Sunday, May 26, 2013

The Magic of LinkedIn

While many of my colleagues and I have been active on LinkedIn since it went live in May of 2003, I don't think any of us realized its true potential until recently.  Social Media is a funny thing.  One of the things that makes any social website so intriguing is that (like any other technology tool), nobody really knows what's going to happen when it is handed over to the public.

Unlike Facebook, which has been popularized, prodded, commercialized and monetized, LinkedIn is unique.  Mainly controlled by it's users, LinkedIn doesn't suffer from the "molding effect" of its users like Facebook or Instagram.  LinkedIn has a certain "respect level," inspired by its users.  Sure, there are "abusers" and "crazy posts" that I sometimes wish weren't on my daily LinkedIn feed; however, most posts in my growing network of 1,100 connections, are useful, interesting business tid-bits.  I look forward to seeing the posts and have found LinkedIn to be the social business network tool that has not been replicated by any other type of Social Media.

I've seen many lists and best-practices to create a more compelling LinkedIn profile.  My company has actually hired a LinkedIn consultant to teach our entire sales-force how to get the most of LinkedIn.  I thought it only appropriate for me to throw in my own personal tips and hints on using this tool for salespeople.  Here we go:

  1. Does your Profile suck?  I've heard it a hundred times.  "I just put something up there and I don't really care if anyone is trying to hire me or not."  That's the #1 problem with LinkedIn.  90% of it's use is NOT for hiring, recruiting, or finding a job.  It's really about networking and making connections.  Think about it - if you could post a few paragraphs about what you did at each of your previous jobs, and one of those words helped somebody to find you (or visa-versa), wouldn't that be important?  Not completing your LinkedIn profile with strategic practices in mind is the biggest problem I've seen.  This is your chance to expand your network.  Isn't network leads the #1 way to find customers (right behind references)?
  2. Nobody Ever Responds to Your Posts!  Really?  You're kidding me?  You mean, people aren't sitting there, waiting for you to post something?  This concept is all about reciprocity.  All of the experts in Social Media will tell you that the #1 way of driving traffic, making connections and having online interaction, is YOU!  Want people to respond to your posts?  You need to respond to 20 other posts - and not just a "like" or an "awesome-good point" comment.  Contribute something valuable and people will take notice.  Social Media is an "iterative" process.  One thing depends on the next, and it takes time to create something meaningful.  Here's a tip:  Spend 30 min a day on LinkedIn.  Get 5 new connections.  Post-back to 20 items on your feed.  In a month, things will be different.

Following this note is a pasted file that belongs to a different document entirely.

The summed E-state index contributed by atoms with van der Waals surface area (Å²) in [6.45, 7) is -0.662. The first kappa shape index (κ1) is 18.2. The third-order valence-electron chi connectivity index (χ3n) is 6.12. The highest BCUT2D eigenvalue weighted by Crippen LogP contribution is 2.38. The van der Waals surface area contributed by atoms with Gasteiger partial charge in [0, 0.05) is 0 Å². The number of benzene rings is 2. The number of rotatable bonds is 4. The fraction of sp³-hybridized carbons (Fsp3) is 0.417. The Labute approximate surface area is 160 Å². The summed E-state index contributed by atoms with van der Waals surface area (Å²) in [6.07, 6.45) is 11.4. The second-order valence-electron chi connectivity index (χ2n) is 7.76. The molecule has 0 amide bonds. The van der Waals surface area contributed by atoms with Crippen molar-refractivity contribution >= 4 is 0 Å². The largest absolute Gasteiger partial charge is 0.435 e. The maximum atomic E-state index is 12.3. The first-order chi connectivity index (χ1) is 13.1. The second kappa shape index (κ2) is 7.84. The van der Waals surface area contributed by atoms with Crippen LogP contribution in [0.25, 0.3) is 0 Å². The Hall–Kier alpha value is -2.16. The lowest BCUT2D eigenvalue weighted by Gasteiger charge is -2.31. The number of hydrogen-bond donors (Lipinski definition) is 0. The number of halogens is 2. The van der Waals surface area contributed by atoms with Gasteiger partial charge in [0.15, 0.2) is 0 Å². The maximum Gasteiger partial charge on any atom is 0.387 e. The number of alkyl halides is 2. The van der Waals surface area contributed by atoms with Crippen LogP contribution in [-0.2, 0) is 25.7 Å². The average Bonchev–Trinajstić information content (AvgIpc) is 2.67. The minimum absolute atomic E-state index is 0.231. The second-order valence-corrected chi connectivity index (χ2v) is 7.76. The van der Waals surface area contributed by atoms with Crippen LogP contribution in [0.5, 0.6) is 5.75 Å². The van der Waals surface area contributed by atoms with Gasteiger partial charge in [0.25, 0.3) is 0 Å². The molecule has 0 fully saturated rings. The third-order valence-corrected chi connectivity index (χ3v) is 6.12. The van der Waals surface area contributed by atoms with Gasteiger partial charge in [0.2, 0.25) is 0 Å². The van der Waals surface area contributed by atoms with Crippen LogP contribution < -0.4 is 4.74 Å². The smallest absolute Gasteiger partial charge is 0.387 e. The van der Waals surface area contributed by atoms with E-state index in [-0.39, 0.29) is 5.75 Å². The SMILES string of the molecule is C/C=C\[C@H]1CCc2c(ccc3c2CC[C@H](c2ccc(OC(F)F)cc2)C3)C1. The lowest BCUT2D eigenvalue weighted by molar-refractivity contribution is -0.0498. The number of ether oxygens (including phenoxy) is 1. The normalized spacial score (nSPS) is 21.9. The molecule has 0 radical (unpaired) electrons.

3. Still using the "free" version of LinkedIn?  Are you that short-sighted?  Nothing is free.  Quality output takes two things:  time and money.  LinkedIn is very dependent on the way you are connected to other people.  By paying for a premium subscription, you significantly increase your network connections.  Today, LinkedIn has a special subscription for salespeople.  It is the best investment you will make.  Who cares if your company won't let you expense it.  Do this for your career.  Make an investment.
  4. Every Little Item Helps.  See the area where you can put your certifications?  How about the area where you can post media, pictures, presentations, etc.?  Don't think this matters?  How about a recent study that showed a 72% increase in time spent on a LinkedIn profile because of these little things.  Get it together and invest in these "add-ons" that really add-up!
  5. LinkedIn alone is not enough!  Unfortunately, if you want to create an online presence (and you should want to if you are a salesperson), Linked-In is not enough.  Here's the test:  Google your name (if you have a common name, Google your name, plus something unique about you).  If you don't show up on all ten of the first sites, you're not doing enough to create an online presence.  Here's some ideas:  register your own domain name, create your own web site, create a blog (and post to it often), subscribe to other people's blogs and read/respond to them, and pay attention to what's happening online.  Your customers are Googling you.  You should be Googling your customers.
How's your online presence?  How many connections do you have on LinkedIn?  What does Google say about you if a customer went to look?  Want to be a better salesperson - ask yourself these questions - then do something about it.

Happy Selling!